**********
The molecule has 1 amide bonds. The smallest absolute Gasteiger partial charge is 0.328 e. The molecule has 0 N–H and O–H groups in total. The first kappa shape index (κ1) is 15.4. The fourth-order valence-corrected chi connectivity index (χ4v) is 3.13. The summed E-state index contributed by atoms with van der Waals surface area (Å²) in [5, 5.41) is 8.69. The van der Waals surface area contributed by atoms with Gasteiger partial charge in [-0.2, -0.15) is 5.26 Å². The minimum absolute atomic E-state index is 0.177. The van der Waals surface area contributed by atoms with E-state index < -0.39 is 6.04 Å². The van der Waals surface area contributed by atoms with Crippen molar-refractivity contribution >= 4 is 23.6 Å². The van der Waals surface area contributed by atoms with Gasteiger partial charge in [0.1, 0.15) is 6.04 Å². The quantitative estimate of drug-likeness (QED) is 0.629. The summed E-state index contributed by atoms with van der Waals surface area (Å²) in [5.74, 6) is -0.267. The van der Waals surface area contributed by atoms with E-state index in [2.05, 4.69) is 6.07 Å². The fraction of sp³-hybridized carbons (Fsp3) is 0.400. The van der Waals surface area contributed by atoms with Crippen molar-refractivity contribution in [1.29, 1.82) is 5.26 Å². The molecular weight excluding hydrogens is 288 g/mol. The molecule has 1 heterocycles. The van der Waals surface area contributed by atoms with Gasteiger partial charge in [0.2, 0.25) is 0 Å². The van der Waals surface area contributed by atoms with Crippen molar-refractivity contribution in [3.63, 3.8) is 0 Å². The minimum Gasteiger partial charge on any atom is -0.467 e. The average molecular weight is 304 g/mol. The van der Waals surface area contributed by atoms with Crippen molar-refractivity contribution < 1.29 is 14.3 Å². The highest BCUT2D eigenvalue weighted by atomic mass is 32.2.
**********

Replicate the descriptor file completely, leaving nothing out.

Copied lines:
The molecule has 1 amide bonds. The smallest absolute Gasteiger partial charge is 0.328 e. The molecule has 0 N–H and O–H groups in total. The first kappa shape index (κ1) is 15.4. The fourth-order valence-corrected chi connectivity index (χ4v) is 3.13. The summed E-state index contributed by atoms with van der Waals surface area (Å²) in [5, 5.41) is 8.69. The van der Waals surface area contributed by atoms with Gasteiger partial charge in [-0.2, -0.15) is 5.26 Å². The minimum absolute atomic E-state index is 0.177. The van der Waals surface area contributed by atoms with E-state index < -0.39 is 6.04 Å². The van der Waals surface area contributed by atoms with Crippen molar-refractivity contribution >= 4 is 23.6 Å². The van der Waals surface area contributed by atoms with Gasteiger partial charge in [0.1, 0.15) is 6.04 Å². The quantitative estimate of drug-likeness (QED) is 0.629. The summed E-state index contributed by atoms with van der Waals surface area (Å²) in [5.74, 6) is -0.267. The van der Waals surface area contributed by atoms with E-state index in [2.05, 4.69) is 6.07 Å². The fraction of sp³-hybridized carbons (Fsp3) is 0.400. The van der Waals surface area contributed by atoms with Crippen molar-refractivity contribution in [1.29, 1.82) is 5.26 Å². The molecular weight excluding hydrogens is 288 g/mol. The molecule has 1 heterocycles. The van der Waals surface area contributed by atoms with Gasteiger partial charge in [0.2, 0.25) is 0 Å². The van der Waals surface area contributed by atoms with Crippen molar-refractivity contribution in [3.63, 3.8) is 0 Å². The minimum Gasteiger partial charge on any atom is -0.467 e. The average molecular weight is 304 g/mol. The van der Waals surface area contributed by atoms with Crippen molar-refractivity contribution < 1.29 is 14.3 Å². The highest BCUT2D eigenvalue weighted by atomic mass is 32.2.